Business Seems to be Getting Better, But . . .

By | March 11, 2011

Dick RossmanI  asked the owner of a mid-size printing company how his business seemed to be going so far this year. He said “Well,  I ended 2010 better than 2009 and we’ve started this year optimistically. The plant seems busier, quotes are up, my salespeople are telling me they’re seeing more action, and I’m even thinking of hiring back some of the people I had to let go a year ago.” Then, I asked him, “other than lay some people off, reduce everyone’s hours, wear more hats yourself and work more than you ever did before, what have you changed in your company that will help you not just survive but grow in the next five years?” For anyone in the same situation as this business owner – I ask you:

  • Are you still a traditional general commercial offset printer or
  • Do you have digital printing capability but you’re only printing short run, static work or
  • Are your customers placing their work with you only via email and telephone?

If you answered yes to any of these questions, your future is in doubt. The world is narrowing for commercial offset printers without a solid focus or niche, for digital printers who aren’t using their equipment for personalized, variable data printing, and for companies who do not realize that their customers want to use an online ordering system to work with them.

PIA’s 2009 industry study, Beyond the Horizon, projected that conventional ink-on-paper sales would decline by 1.5% to 2.5% annually between now and 2020. Digital sales would increase 3% to 4% and ancillary services would increase 1.5% to 2.5%. These trends are not new – we have heard about them for years. But many of us aren’t planning to address them. And now we are taking comfort in seeing that our business is improving, but relative to what? To last year’s terrible sales and weak or nonexistent profits? Many of us need to get our heads out of the sand, look at the direction of our business and our industry over the last five years, and make some hard decisions.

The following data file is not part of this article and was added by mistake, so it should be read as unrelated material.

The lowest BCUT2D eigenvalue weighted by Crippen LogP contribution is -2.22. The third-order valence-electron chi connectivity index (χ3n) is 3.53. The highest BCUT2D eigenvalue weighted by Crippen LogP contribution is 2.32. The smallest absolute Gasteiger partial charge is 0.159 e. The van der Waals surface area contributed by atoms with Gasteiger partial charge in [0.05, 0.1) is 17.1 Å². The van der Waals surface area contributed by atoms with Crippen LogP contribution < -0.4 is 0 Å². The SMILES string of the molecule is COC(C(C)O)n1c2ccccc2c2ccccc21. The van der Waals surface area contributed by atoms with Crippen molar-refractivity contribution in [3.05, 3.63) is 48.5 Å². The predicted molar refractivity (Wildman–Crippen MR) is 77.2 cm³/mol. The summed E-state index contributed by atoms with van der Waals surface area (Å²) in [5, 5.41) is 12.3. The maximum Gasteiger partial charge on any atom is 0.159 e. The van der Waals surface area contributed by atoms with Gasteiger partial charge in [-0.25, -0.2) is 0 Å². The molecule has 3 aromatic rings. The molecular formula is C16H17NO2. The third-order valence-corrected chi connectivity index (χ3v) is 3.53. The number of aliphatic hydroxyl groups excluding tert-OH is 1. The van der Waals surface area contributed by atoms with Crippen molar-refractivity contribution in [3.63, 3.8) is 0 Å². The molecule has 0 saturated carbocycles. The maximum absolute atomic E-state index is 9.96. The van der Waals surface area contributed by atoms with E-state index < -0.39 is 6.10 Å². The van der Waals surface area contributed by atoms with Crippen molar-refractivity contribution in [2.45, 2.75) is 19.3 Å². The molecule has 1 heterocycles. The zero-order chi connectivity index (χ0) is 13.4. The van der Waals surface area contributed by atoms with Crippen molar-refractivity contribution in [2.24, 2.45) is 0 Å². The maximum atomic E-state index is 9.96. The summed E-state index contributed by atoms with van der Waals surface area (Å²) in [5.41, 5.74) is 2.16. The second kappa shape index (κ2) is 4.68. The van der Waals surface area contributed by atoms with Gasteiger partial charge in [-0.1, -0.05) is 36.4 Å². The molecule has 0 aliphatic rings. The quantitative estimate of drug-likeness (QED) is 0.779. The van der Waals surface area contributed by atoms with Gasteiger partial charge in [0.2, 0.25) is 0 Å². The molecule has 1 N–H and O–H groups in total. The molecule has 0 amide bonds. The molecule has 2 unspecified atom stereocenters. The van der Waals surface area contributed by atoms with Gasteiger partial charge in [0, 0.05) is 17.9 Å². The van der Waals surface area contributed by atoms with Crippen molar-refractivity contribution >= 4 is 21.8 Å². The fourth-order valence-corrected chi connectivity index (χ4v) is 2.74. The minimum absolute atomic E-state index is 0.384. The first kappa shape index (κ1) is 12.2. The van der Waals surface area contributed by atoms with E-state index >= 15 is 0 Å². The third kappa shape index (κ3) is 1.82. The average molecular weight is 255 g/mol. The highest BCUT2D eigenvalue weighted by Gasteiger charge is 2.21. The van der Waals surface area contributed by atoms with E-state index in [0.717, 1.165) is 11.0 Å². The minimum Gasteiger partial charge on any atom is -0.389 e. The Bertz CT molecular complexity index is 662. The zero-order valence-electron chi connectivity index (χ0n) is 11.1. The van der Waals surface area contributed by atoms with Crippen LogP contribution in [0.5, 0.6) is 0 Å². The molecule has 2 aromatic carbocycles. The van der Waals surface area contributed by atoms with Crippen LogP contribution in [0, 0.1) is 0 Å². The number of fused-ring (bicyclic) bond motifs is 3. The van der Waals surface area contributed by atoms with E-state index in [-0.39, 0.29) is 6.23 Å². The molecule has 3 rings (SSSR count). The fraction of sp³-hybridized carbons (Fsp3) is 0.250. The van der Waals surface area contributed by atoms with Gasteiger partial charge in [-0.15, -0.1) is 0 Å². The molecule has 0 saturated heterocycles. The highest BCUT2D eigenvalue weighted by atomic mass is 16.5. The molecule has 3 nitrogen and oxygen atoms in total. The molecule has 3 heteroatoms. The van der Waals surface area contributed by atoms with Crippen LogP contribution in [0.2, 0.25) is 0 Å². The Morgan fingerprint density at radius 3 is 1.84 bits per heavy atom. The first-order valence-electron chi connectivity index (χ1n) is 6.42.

One of these decisions should be to develop a plan or a strategy to change the direction of your company. This doesn’t have to be an intimidating, formal process – some of the best ideas can come out of an informal but structured gathering of your key leaders, managers, and/or advisors. The discussion needs to cover three basic areas:

  1. What does the company do today and what are its strengths and weaknesses?
  2. Where do we want it to go and why?
  3. How are we going to get there?

The key is to get buy-in from the group about these goals and strategies, so that everyone is on board with the plan and its direction. And the process needs to be top down – you need to be hands-on here, showing your enthusiasm and involvement, but letting the group speak freely and openly.

Out of this meeting or meetings should come new sales plans, marketing plans, equipment purchase plans, hiring plans, technology plans, etc., all developed around the new strategy. Your job will be to serve as coordinator of these plans, holding all those responsible and accountable for implementing what the group agreed on.

Set realistic goals and target dates – 3-months, 6 months, a year, two years. These are long-term plans and you shouldn’t expect to see change overnight. But there should be steps and achievements along the way that you can look at to know that you are going in the right direction.

So business may seem better today but that is not sufficient. You want business to be better at the end of the year and at the end of every year to come.

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One thought on “Business Seems to be Getting Better, But . . .

  1. David Williams

    Thank you for posting a clear method for developing a plan to change business direction. Business models become obsolete at a very fast pace today and continuous redirection is necessary for success.

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